IT is the week of Valentine's Day and a scent of scandal is in the air.
Nicholas Sparks, the author who is to love stories what John Grisham is to legal thrillers, is on tour with Safe Haven, the eighth of his 16 novels to be made into a film.
He has been in Los Angeles, Dallas, and now he is on the line from New York. By my calculations, he will struggle to make it home to his wife in North Carolina for Valentine's Day. Okay, it is not exactly who killed JFK, but when you have sold nearly 80 million books on the back of being the emperor of lurve stories, missing Valentine's Day is something of a big deal.
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But the deal is off sooner than you can say hold the book section's front page. Sparks will indeed make it home, albeit not till 9-ish. But I bet he has forgotten to send flowers? "I've already arranged for flowers." Is that all? No. As a surprise, he is sending his wife wine as well. Wine she likes, but she doesn't know he knows she likes it.
"We were at dinner with a group of friends a few weeks ago and she really liked this glass of wine she had. So I got the name of it and placed an order."
Clearly, it does not do to underestimate Mr Sparks. His novels might provide escapism for millions, but he is not a head in the clouds sort. Behind the soft focus, sun-dappled covers of his books is a sharp business brain, one that has successfully navigated books and cinema and is now moving into television.
Safe Haven stars Julianne Hough and Josh Duhamel in the story of a young woman who moves to a tiny coastal town to start a new life. Also putting the pieces together again is Duhamel's widower. They become friends and, well, you know how it goes from there. Not this time, though. With a harder edge than his previous works, Safe Haven is something of a departure for Sparks.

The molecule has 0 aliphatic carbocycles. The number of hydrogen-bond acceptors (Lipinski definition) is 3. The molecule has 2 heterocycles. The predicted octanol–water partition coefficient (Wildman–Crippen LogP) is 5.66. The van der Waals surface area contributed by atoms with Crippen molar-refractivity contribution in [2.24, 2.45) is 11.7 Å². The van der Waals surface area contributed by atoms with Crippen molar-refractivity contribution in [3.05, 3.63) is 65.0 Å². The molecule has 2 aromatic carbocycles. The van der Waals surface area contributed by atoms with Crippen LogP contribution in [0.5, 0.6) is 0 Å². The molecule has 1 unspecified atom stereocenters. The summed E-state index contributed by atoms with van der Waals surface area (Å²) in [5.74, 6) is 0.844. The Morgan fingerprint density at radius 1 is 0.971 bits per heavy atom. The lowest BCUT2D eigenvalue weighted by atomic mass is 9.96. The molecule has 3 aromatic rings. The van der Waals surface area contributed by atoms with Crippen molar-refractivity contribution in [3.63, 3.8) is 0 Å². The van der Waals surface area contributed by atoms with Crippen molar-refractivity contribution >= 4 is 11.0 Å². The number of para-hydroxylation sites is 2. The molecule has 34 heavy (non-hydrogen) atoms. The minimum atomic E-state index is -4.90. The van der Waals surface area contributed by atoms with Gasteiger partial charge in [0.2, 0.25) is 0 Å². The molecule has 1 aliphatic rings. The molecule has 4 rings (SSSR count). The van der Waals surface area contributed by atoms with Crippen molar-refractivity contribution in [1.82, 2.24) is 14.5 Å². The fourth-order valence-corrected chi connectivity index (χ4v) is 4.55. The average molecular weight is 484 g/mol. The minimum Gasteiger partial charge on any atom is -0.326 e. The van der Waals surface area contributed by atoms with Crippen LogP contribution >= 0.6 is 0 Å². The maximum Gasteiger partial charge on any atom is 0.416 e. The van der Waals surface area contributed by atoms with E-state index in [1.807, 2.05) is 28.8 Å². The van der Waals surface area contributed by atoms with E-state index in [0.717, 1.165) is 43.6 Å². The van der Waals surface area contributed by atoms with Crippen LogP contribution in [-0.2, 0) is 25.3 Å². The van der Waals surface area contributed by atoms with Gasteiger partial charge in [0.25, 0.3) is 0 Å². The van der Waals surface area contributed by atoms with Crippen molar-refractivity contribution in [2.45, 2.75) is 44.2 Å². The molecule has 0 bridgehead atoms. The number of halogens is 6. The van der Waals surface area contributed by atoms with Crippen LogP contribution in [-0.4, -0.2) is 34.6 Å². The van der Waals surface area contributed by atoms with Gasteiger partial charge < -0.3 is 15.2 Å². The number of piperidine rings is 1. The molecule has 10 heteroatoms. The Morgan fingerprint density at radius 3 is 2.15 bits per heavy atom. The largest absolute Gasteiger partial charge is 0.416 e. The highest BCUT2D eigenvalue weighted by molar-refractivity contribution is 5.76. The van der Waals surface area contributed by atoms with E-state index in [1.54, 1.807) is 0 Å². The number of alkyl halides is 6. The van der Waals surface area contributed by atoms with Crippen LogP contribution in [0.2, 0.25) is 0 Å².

"It's probably more of a romantic thriller than simply a romantic drama," says Sparks, 47. As to whether he will continue down this road, he is keeping his counsel.
"Whenever you try to write a story you've got to insert some conflict into the relationship, otherwise it's frankly a boring story. There's got to be something. Every great love story has some conflict. It doesn't matter how far you go back in time, it's just part and parcel of the genre. The goal for me is to try to keep those conflicts as fresh and original as I possibly can."
Like all of Sparks's novels, Safe Haven is set in North Carolina, where he lives with Cathy, his wife of 24 years, and their five children. The area gives a homely feel to the books, and a glossy, calendar-pretty look to the films.
"The American South just looks different from a lot of other places, and it lends itself well to these kinds of stories because the coasts are dotted with these small towns where community is still really important, and family and friends and neighbours and faith – all of these things play a role. Then you add to it the geography of these wide, slow-moving rivers and trees draped in Spanish moss."
And, of course, it doesn't rain on love's parade a lot. For that reason, I'm assuming, he would never set a story in Scotland, which he visited last August on holiday, staying at Skibo Castle and touring the Highlands.
"I've learned never to say never," he laughs. "I certainly could have characters from Scotland, or they could go to Scotland."